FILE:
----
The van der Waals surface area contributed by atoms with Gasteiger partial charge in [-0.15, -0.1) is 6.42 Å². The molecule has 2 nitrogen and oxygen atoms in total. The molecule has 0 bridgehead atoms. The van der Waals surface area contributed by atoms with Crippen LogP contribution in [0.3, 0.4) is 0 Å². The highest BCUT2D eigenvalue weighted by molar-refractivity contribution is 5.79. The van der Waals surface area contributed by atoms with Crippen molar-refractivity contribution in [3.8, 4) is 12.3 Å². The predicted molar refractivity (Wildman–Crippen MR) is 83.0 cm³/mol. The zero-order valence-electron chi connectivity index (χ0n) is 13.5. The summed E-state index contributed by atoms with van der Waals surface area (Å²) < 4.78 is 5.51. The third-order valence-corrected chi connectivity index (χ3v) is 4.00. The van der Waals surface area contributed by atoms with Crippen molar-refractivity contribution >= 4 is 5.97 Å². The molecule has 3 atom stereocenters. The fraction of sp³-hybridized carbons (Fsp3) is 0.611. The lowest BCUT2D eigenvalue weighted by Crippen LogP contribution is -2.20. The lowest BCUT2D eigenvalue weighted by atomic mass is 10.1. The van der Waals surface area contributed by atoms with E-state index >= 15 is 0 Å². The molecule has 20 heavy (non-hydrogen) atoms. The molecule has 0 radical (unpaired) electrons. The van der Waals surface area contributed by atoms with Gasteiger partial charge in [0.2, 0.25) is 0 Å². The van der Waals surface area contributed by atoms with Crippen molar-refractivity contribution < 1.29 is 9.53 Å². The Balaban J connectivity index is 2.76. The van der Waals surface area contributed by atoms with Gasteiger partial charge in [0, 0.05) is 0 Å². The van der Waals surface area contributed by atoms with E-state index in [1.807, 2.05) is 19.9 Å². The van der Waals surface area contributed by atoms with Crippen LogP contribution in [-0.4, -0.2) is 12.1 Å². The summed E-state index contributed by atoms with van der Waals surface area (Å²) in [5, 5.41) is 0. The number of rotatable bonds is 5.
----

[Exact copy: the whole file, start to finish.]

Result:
The van der Waals surface area contributed by atoms with Gasteiger partial charge in [-0.15, -0.1) is 6.42 Å². The molecule has 2 nitrogen and oxygen atoms in total. The molecule has 0 bridgehead atoms. The van der Waals surface area contributed by atoms with Crippen LogP contribution in [0.3, 0.4) is 0 Å². The highest BCUT2D eigenvalue weighted by molar-refractivity contribution is 5.79. The van der Waals surface area contributed by atoms with Crippen molar-refractivity contribution in [3.8, 4) is 12.3 Å². The predicted molar refractivity (Wildman–Crippen MR) is 83.0 cm³/mol. The zero-order valence-electron chi connectivity index (χ0n) is 13.5. The summed E-state index contributed by atoms with van der Waals surface area (Å²) < 4.78 is 5.51. The third-order valence-corrected chi connectivity index (χ3v) is 4.00. The van der Waals surface area contributed by atoms with Crippen molar-refractivity contribution >= 4 is 5.97 Å². The molecule has 3 atom stereocenters. The fraction of sp³-hybridized carbons (Fsp3) is 0.611. The lowest BCUT2D eigenvalue weighted by Crippen LogP contribution is -2.20. The lowest BCUT2D eigenvalue weighted by atomic mass is 10.1. The van der Waals surface area contributed by atoms with E-state index >= 15 is 0 Å². The molecule has 20 heavy (non-hydrogen) atoms. The molecule has 0 radical (unpaired) electrons. The van der Waals surface area contributed by atoms with Gasteiger partial charge in [0.2, 0.25) is 0 Å². The van der Waals surface area contributed by atoms with Crippen molar-refractivity contribution < 1.29 is 9.53 Å². The Balaban J connectivity index is 2.76. The van der Waals surface area contributed by atoms with Gasteiger partial charge in [0, 0.05) is 0 Å². The van der Waals surface area contributed by atoms with E-state index in [1.807, 2.05) is 19.9 Å². The van der Waals surface area contributed by atoms with Crippen LogP contribution in [-0.4, -0.2) is 12.1 Å². The summed E-state index contributed by atoms with van der Waals surface area (Å²) in [5, 5.41) is 0. The number of rotatable bonds is 5.